Haruki feels no more qualm, heart rates stabilize below a deleterious level and he utters into the guard’s ear you’re just a piece of wax art. You’re pure twaddle. The hidden speakers in the walls retort with an echoed snore in the lower octaves that makes the air vibrate and anticipate an uncontrolled implosion in the darkness. Spotlights materialize from nowhere and shed a focused beam of light on the figurine’s chest where a wooden sign reads There is a door handle behind my back. Haruki grabs the handle and opens the door and is blinded by an avalanche of light from the next room.

He steps on a gang plank, his skin like curried pelt, tremor builds a vortex behind his belt and he senses an indefinable female presence, mingled in the scent, yet impalpable but stronger than ever. The gang plank makes a bridge over a refectory, located at a lower level, in a huge hall with reverberating acoustics, all made of glass, populated with a mort of costumeless characters with prominent exposed bodies in engaged positions at translucent tables, with translucent plates on them and bread and salt shakers. Twaddlers on strike thinks Haruki and looks down at them and washes the show at its surface with a glance.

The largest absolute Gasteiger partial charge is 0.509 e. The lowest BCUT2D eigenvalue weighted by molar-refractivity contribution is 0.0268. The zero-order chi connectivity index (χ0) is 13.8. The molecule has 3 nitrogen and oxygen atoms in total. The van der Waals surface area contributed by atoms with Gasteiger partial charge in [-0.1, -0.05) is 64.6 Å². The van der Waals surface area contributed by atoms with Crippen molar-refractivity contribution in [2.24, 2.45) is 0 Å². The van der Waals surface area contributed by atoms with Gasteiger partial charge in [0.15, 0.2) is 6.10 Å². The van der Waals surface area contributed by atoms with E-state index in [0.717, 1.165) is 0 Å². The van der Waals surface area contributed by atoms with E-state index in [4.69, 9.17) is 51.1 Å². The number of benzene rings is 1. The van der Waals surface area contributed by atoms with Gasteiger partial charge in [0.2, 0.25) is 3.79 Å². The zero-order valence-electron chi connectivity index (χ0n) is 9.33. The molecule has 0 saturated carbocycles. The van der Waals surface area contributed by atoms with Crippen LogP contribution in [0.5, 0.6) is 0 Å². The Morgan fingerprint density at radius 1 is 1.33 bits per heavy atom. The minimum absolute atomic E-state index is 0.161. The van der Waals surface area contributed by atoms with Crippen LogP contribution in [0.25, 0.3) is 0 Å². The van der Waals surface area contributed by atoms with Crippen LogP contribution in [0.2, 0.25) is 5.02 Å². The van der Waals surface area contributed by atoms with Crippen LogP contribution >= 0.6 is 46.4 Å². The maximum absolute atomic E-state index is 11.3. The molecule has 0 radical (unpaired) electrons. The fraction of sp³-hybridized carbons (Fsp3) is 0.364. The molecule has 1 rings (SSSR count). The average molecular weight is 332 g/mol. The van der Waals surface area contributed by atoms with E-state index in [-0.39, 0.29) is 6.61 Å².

At the other end of the gang plank a paper samurai blocks the path into the next room. He is holding a tray with little paper swords and seven tiny samurai hats on it. The sign on his chest reads Please take a sword and a curlicue. A curlicue?! Haruki takes a deep breath and waits for no answer from himself or other explanatory source. What a strange costume for a stationer. As Haruki grabs a tiny samurai hat and puts it in his mouth the Sorcerer’s Apprentice by the French composer Paul Dukas 1865-1935, no! ’34, no! ’35! it’s ’35! starts to play from inside the walls and doors close behind him, he steps forward, munching tiny caramel samurai hats, widening the pupils and stretching out his arms.

There she is veiled in a mirific scent, leaning against a crystal banister, like a pretence leans against the truth, in steel or ice, she looks like a golden cat, Haruki feels a billion mice giggling up his spine as he steps towards her, the banister retracts into the ground, it smells like grass, it is grass all over the ground, the walls, the ceiling is open into the sky, there are no windows but walls of grass and now chairs with enameled rungs, raise from hidden niches and flung into the air purple leaves, made of paper, again scent of caper loiters all over and Haruki approaches her, I have been looking for you, and she whispers I have been waiting for you, and the man feels a granite load being lifted from his heart, he feels exculpated from a burning curiosity, from unuttered desire, his body entire is a thorn in honey, he grabs a chair, she grabs a chair, they sit and face each other, reach for each other’s hands and look up at soaring paper doves.

About Vlad Bunea